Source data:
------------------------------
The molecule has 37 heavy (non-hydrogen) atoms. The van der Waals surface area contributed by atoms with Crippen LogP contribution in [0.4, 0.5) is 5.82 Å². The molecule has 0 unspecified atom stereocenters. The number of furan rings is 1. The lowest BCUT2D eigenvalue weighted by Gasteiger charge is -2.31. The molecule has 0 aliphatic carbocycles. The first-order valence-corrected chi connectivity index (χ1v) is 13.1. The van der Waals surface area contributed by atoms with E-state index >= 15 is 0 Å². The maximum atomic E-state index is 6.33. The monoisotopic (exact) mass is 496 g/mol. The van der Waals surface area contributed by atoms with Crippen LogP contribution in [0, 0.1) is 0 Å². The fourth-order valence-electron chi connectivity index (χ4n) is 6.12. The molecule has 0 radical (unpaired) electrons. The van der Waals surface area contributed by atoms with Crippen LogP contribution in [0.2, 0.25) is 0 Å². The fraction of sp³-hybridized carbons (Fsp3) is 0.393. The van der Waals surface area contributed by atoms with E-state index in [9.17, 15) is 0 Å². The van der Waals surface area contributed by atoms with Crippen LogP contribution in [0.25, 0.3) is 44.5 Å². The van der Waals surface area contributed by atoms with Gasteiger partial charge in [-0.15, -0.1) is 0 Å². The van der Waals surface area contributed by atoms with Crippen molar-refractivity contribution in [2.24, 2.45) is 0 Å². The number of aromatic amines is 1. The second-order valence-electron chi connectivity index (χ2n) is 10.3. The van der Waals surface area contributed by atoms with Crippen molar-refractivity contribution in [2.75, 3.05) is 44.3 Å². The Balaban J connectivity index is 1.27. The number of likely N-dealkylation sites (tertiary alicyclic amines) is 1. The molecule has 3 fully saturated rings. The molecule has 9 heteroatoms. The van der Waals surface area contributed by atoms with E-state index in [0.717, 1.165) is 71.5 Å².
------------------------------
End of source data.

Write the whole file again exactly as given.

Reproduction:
The molecule has 37 heavy (non-hydrogen) atoms. The van der Waals surface area contributed by atoms with Crippen LogP contribution in [0.4, 0.5) is 5.82 Å². The molecule has 0 unspecified atom stereocenters. The number of furan rings is 1. The lowest BCUT2D eigenvalue weighted by Gasteiger charge is -2.31. The molecule has 0 aliphatic carbocycles. The first-order valence-corrected chi connectivity index (χ1v) is 13.1. The van der Waals surface area contributed by atoms with E-state index >= 15 is 0 Å². The maximum atomic E-state index is 6.33. The monoisotopic (exact) mass is 496 g/mol. The van der Waals surface area contributed by atoms with Crippen LogP contribution in [0, 0.1) is 0 Å². The fourth-order valence-electron chi connectivity index (χ4n) is 6.12. The molecule has 0 radical (unpaired) electrons. The van der Waals surface area contributed by atoms with Crippen LogP contribution in [0.2, 0.25) is 0 Å². The fraction of sp³-hybridized carbons (Fsp3) is 0.393. The van der Waals surface area contributed by atoms with E-state index in [9.17, 15) is 0 Å². The van der Waals surface area contributed by atoms with Crippen LogP contribution in [0.25, 0.3) is 44.5 Å². The van der Waals surface area contributed by atoms with Gasteiger partial charge in [-0.15, -0.1) is 0 Å². The van der Waals surface area contributed by atoms with Crippen molar-refractivity contribution in [2.24, 2.45) is 0 Å². The number of aromatic amines is 1. The second-order valence-electron chi connectivity index (χ2n) is 10.3. The van der Waals surface area contributed by atoms with Crippen molar-refractivity contribution in [2.75, 3.05) is 44.3 Å². The Balaban J connectivity index is 1.27. The number of likely N-dealkylation sites (tertiary alicyclic amines) is 1. The molecule has 3 fully saturated rings. The molecule has 9 heteroatoms. The van der Waals surface area contributed by atoms with E-state index in [0.717, 1.165) is 71.5 Å².